“The basic agreement bargaining committee has met over the last two days with the AMPTP. An agreement has not been reached,” the union said in its latest update to its members.
“The parties’ extension agreement expired at midnight on Sept. 10th but negotiations continue. In the meantime, the status quo remains in effect and all members should continue to report to work. Information will be provided as it becomes available.”
The union’s current contract has been set to expire on July 31, but was extended to allow Hollywood’s unions and the major companies to reach a new agreement on Covid-19 safety protocols, which include guidelines for mandatory vaccinations.
In a previous update, dated Aug. 31, the union said that “After more than six weeks of negotiations over a period of four months, it remains clear that the employers are unwilling to resolve our priority issues — living wages, reasonable rest, meal breaks, sustainable benefits and streaming.”
Since then, the union has been gearing up for a possible strike, and has launched a text messaging campaign to educate members about the negotiations and what’s at stake. “Our goal,” the union told its members earlier this week, “to reach every single one of our members and make sure they know what is going on in negotiations, where to go to get more information, and when the moment comes, how to make their voices heard by voting. We don’t know yet what the vote will be — contract ratification or strike authorization — but we know it is coming and we need local members to speak out in large numbers.”
A member of the union’s negotiating committee told his members today that while “some movement” has been made in the talks, the two sides “are still far apart” on wages, and that the employers have “virtually ignored” the union’s demands for a bigger share of their revenue from streaming projects.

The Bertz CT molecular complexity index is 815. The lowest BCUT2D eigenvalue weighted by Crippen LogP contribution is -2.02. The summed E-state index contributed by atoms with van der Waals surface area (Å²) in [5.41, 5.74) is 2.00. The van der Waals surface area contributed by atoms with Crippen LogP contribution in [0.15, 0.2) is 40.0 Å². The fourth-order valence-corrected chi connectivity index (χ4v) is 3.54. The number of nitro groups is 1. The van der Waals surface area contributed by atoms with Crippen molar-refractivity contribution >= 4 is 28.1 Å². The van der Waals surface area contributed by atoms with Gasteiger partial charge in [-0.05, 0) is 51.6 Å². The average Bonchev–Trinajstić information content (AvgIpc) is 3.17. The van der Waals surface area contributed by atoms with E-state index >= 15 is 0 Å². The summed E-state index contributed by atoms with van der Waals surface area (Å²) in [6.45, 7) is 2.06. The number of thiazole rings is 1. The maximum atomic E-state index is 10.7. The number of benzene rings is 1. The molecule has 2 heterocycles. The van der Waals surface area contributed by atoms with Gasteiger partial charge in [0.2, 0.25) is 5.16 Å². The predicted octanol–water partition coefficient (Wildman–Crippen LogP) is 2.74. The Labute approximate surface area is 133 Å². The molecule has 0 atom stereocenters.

In an email to his members, the local leader noted that “We hear your stories of worsening long and unsafe working hours. We proposed a 10-hour turnaround provision to cover all productions and guarantee a minimum weekend.” In response, he said, “Employers have made some movement on the 10-hour turnaround, but refuse to discuss a minimum weekend.”
With regard to sustainable benefits, he said that “With healthcare costs rising, more funding is needed. Thanks to our hard work, our employers are generating billions and are now earning more than ever with the explosion of streaming content. Response: employers are continuously arguing that ‘streaming is experimental,’ and refuse to increase the share of residuals that go to our pension and health plan.”
On the issue of meal breaks, he said: “We hear from countless members that you have been unable to take your meal breaks. We propose an increase in meal penalties, so there is a significant deterrent to meal break abuse. Employers instead offered to eliminate meal breaks and replace them with rolling lunches, with no solution for crews…who are unable to leave the set at any time during the day.”
“The most important thing we can do now,” he told his members, “is show our solidarity.”
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